basically, social security numbers and ID cards just can’t happen without a law change to remove that law And another to create them (… and if the law is entrenched, which it might be, either a super majority or an Additional law change is required to allow the first change)

something to do with the privacy act or something.

Haywood (profile) says:

Re: What's up with those "OMG, ID card" hysteria?

My take on it is this; We have been traditionally allowed, to walk down the street with out ID of any sort. Say I decide to go for a walk on a nice evening, I’ve been hanging out at the house, in casual clothes, no wallet, watch, or anything, except perhaps, a bit of change in my pocket. I should be able to do that. It speaks of WWII Germany or Soviet Russia. Not in tune with a free country with guaranteed liberty and rights. The will counter; it is only to get on a transit system or enter a building, but just wait, it will be required to be on your person at all times eventually.

martymar says:

Re: What's up with those "OMG, ID card" hysteria?

> Americans already _have_ global ID (IIRC its “Social
> Security Number”); so what’s a problem with creating
> another one, probably more efficient.

Then why do we need another? I already have a SS# and a driver’s license. State’s also offer identification cards for non-drivers. Now I need a 3rd piece of ID? ..One that we most certainly will pay for.. and then pay to renew again and again. And then be jailed for not carrying it.

Papers, please.

Riddle me this.. what kind of ID did the 9/11 terrorists have? Oh, that’s right, 100% official government mandated, produced identification.

Please tell me again why we need another piece of ID and why this NEW ID would be better and not susceptible to the same problems we have now.

And you really think anything the government can do at this point will be efficient?

There is a cost to living in a free society.

The tree of liberty must be refreshed from time to time with the blood of patriots and tyrants

Shit, they can’t even keep people murdering inside the most locked down, supermax prisons because no technology in the world can prevent a determined individual.

Anonymous Coward says:

Re: Re: What's up with those "OMG, ID card" hysteria?

I still chuckle when I recall a few years back news about one of the biggest drug dealers in America. His name? Charles Manson.

What? Isn’t he in jail? And if they can’t stop Charles Manson from dealing drugs in FUCKING PRISON then what hope does the American government have in stopping the dealing fo drugs outside of prison?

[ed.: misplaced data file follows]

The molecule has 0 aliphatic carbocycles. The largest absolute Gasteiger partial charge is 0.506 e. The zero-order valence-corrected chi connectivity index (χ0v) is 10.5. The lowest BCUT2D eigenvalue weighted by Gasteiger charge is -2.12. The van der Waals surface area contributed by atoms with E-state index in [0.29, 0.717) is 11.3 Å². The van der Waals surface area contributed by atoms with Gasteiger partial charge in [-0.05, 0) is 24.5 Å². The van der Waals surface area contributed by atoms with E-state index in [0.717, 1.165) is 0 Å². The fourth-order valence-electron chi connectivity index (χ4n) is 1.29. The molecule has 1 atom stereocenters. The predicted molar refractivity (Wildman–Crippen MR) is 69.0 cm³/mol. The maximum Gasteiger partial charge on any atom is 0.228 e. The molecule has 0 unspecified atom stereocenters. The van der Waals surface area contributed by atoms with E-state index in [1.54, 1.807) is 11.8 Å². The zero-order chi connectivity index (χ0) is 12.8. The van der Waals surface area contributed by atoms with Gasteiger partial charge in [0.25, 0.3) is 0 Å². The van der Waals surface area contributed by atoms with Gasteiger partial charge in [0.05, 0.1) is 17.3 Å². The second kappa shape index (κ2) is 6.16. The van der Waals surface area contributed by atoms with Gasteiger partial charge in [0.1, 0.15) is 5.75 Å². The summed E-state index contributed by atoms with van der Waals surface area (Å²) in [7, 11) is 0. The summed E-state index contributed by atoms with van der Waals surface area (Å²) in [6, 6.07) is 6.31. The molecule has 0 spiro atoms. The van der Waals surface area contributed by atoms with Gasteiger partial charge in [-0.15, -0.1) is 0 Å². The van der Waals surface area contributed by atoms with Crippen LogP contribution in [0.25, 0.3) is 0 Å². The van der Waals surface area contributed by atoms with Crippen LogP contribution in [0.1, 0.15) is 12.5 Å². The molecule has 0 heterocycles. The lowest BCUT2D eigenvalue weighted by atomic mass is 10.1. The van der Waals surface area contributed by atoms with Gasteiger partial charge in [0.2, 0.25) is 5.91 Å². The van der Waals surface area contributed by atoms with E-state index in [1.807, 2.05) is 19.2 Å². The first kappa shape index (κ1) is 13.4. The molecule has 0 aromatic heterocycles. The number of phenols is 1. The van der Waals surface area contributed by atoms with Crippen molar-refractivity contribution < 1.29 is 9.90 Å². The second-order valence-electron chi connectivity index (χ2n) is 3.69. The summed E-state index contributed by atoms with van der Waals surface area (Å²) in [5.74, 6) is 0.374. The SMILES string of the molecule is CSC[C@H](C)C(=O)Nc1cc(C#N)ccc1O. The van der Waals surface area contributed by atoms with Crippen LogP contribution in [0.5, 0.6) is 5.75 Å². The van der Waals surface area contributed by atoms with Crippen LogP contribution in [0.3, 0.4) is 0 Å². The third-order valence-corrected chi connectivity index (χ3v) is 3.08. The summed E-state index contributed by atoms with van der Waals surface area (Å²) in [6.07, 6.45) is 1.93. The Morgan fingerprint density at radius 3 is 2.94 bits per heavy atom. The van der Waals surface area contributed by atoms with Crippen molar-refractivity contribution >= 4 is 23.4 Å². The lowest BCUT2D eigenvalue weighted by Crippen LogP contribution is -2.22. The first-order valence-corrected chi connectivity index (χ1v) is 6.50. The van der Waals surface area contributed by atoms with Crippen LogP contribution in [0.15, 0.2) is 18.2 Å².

ID cards for everyone! Yay!

John Fenderson (profile) says:

Re: Re: Re:

“such as online shopping”

Umm… online shopping is very, very far from a “critical system.” Not as far away as Facebook and such, but still. If it went away tomorrow, I don’t think cities would burn, there would be mass famine, mass blackouts, or any of the other things that are prevented by actually critical systems.

Critical systems have no business being on the internet. If they can be brought down via the internet, the solution is not to tighten internet security, but to fire the idiots who connected that network up to the public one, then pull the plug on the bridge.

JerryAtrick (profile) says:

Mossad hit squad

I was talking with a colleague the other day about his trip to the UAE, and we couldn’t help but hit the topic of the recent assassination by the Mossad. The reason it’s relevant here is because of the so-called national ID cards. If someone could invent or come up with a useful national ID card that without fail linked a card to a physical characteristic on a person (let’s say it be a fingerprint or birthmark or facial scan), the inventor would become one of the wealthiest people on the face of the earth… I’m positive that as of right now, no one in the US political field has a clue about how this could be done, therefore, why are we even wasting time attempting to put it into legislation. I can’t help but think of this ‘invisible fence’ that was supposedly going to be put up along the mexican-american border. waste of taxpayer dollars and a way for a corporation to get more money.

DerekCurrie (profile) says:

Nostalgia: Former Alaska Senator Ted Stevens

What is it with boisterous proclamations of ignorance from elected officials from Alaska?

“I just the other day got, an internet was sent by my staff at 10 o’clock in the morning on Friday and I just got it yesterday. Why? Because it got tangled up with all these things going on the internet commercially.” . . .
“They want to deliver vast amounts of information over the internet. And again, the internet is not something you just dump something on. It’s not a truck. It’s a series of tubes. And if you don’t understand those tubes can be filled and if they are filled, when you put your message in, it gets in line and its going to be delayed by anyone that puts into that tube enormous amounts of material, enormous amounts of material.” . . .